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Main > Archives > 2008 > May > NY Times Invites Programmers to Build Reader Tools

Tuesday, May 27, 2008

NY Times Invites Programmers to Build Reader Tools

The New York Times finally figured out what technology companies have known for a long time: sometimes your users know way more than you do.

The venerable paper announced it would release an API, which is a set of protocols that will allow programmers who don't work for the organization to develop software applications that use the NY Times information.

Tech companies have done this for years, allowing its users to build applications as a way to expand services without a lengthy development process controlled in-house.

The press has hailed this is a progressive move and it would have been ten years ago in technology circles. Now, it just serves to remind us how far behind our traditional media sources are.

Of course, some of that is mitigated by the copyright fight Viacom is having with Google's YouTube, which smacks of familiarity for anyone who remembers the Recording Industry vs. Napster and the Motion Picture Industry vs. Scour.

In both cases, the entertainment industry determined it was better to shut down the file-trading services than work with the companies to create new distribution paths for music and movies.

Time after time, entertainment conglomerates have sought to battle with technology companies about distribution instead of finding a mutually beneficial way for each to co-exist and create new ways for people to find, experience and share content.

We're not clear how far the Times will go in allowing software developers to create new applications and users to remix information they cull from the site; however, the technology industry will be watching closely to see if this is simply a cosmetic move or an actual admission that centralized control doesn't work in a digital world.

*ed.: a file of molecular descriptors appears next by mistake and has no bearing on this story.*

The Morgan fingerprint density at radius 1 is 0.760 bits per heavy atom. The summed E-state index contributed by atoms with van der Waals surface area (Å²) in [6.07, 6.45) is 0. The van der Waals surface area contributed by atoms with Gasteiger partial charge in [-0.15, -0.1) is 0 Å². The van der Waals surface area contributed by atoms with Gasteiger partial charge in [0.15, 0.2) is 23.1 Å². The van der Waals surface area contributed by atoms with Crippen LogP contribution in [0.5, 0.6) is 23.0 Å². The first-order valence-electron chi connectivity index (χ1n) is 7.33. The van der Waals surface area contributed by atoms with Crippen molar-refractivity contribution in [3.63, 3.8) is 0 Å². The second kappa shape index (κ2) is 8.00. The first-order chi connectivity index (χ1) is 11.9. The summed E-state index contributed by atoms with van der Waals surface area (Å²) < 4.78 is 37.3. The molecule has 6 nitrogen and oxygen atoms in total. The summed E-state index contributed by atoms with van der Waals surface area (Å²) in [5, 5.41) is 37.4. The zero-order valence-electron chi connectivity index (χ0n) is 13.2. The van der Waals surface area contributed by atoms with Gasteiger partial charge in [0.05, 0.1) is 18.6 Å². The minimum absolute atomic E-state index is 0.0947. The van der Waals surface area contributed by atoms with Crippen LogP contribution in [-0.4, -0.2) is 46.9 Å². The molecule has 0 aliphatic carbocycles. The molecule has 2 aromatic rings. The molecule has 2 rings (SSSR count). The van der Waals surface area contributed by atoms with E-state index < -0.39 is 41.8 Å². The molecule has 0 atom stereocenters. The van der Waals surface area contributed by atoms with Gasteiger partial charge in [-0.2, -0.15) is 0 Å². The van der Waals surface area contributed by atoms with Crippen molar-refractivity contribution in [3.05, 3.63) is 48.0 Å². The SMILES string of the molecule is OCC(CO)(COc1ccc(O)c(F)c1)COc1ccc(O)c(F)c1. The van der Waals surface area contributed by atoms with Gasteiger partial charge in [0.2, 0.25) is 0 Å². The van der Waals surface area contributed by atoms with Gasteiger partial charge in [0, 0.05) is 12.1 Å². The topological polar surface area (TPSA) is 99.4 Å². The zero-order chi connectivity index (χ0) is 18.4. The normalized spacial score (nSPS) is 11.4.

By brad at 10:46 AM | Comments (2)

(2) Thoughts on NY Times Invites Programmers to Build Reader Tools

Whilst it may be a long time coming, I guess they have been protecting there £ $ £ $.Whilst the technologey for API may be well established the way traditional media/ content produers get revenue from new streams is not as clear!

Only human to cling to what is working (and paying themortgage) as long as posible!


Comments by Ian : Thursday, May 29, 2008 at 07:56 AM

I don't disagree with you. I've been a journalist since 1994 at just about every type of organization (weekly, daily, magazine, television). Since 1998, I've worked online -- and it's been a fight to get organizations to invest in building revenues.

The API is a great idea -- but as I read somewhere online, if they only offer data from movie revues and calendars -- it's not really much of a move.

And if they declare the experiment "failed" after that -- it's hard to feel bad for them.

Thanks for reading!!

Comments by Brad King : Thursday, May 29, 2008 at 01:55 PM

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